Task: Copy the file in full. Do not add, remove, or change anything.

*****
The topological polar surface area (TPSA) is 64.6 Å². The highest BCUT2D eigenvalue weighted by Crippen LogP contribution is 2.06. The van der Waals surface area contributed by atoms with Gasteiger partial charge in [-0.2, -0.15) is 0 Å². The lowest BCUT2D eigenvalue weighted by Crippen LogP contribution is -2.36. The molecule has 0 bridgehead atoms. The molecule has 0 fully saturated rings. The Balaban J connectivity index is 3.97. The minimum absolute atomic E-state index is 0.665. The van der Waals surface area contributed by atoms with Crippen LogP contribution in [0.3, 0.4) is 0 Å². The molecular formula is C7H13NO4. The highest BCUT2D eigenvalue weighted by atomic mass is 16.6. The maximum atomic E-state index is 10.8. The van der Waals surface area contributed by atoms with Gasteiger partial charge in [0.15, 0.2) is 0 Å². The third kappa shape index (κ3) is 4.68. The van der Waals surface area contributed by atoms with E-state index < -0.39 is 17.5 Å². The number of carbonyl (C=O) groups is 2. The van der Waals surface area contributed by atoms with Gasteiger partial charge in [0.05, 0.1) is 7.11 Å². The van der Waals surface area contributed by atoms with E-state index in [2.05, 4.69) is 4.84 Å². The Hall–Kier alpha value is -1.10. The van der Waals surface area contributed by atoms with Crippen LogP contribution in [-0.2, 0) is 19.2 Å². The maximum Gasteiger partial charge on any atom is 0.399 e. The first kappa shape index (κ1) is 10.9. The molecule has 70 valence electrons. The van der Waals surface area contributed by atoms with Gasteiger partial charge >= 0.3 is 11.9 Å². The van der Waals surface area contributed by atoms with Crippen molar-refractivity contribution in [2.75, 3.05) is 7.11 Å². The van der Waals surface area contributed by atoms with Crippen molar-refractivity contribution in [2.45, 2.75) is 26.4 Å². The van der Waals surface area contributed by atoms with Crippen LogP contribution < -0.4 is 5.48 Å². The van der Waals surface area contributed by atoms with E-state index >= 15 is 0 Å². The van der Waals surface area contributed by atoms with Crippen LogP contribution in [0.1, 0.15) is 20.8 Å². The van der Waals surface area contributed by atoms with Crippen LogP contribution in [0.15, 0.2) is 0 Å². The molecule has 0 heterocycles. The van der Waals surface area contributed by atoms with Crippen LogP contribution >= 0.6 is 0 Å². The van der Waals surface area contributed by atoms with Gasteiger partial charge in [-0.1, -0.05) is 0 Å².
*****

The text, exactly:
The topological polar surface area (TPSA) is 64.6 Å². The highest BCUT2D eigenvalue weighted by Crippen LogP contribution is 2.06. The van der Waals surface area contributed by atoms with Gasteiger partial charge in [-0.2, -0.15) is 0 Å². The lowest BCUT2D eigenvalue weighted by Crippen LogP contribution is -2.36. The molecule has 0 bridgehead atoms. The molecule has 0 fully saturated rings. The Balaban J connectivity index is 3.97. The minimum absolute atomic E-state index is 0.665. The van der Waals surface area contributed by atoms with Crippen LogP contribution in [0.3, 0.4) is 0 Å². The molecular formula is C7H13NO4. The highest BCUT2D eigenvalue weighted by atomic mass is 16.6. The maximum atomic E-state index is 10.8. The van der Waals surface area contributed by atoms with Gasteiger partial charge in [0.15, 0.2) is 0 Å². The third kappa shape index (κ3) is 4.68. The van der Waals surface area contributed by atoms with E-state index < -0.39 is 17.5 Å². The number of carbonyl (C=O) groups is 2. The van der Waals surface area contributed by atoms with Gasteiger partial charge in [0.05, 0.1) is 7.11 Å². The van der Waals surface area contributed by atoms with E-state index in [2.05, 4.69) is 4.84 Å². The Hall–Kier alpha value is -1.10. The van der Waals surface area contributed by atoms with Crippen LogP contribution in [-0.2, 0) is 19.2 Å². The maximum Gasteiger partial charge on any atom is 0.399 e. The first kappa shape index (κ1) is 10.9. The molecule has 70 valence electrons. The van der Waals surface area contributed by atoms with Gasteiger partial charge >= 0.3 is 11.9 Å². The van der Waals surface area contributed by atoms with Crippen molar-refractivity contribution in [2.75, 3.05) is 7.11 Å². The van der Waals surface area contributed by atoms with Crippen molar-refractivity contribution in [2.45, 2.75) is 26.4 Å². The van der Waals surface area contributed by atoms with Crippen LogP contribution < -0.4 is 5.48 Å². The van der Waals surface area contributed by atoms with E-state index >= 15 is 0 Å². The van der Waals surface area contributed by atoms with Crippen LogP contribution in [0.1, 0.15) is 20.8 Å². The van der Waals surface area contributed by atoms with Crippen LogP contribution in [0.15, 0.2) is 0 Å². The molecule has 0 heterocycles. The van der Waals surface area contributed by atoms with Crippen LogP contribution >= 0.6 is 0 Å². The van der Waals surface area contributed by atoms with Gasteiger partial charge in [-0.1, -0.05) is 0 Å².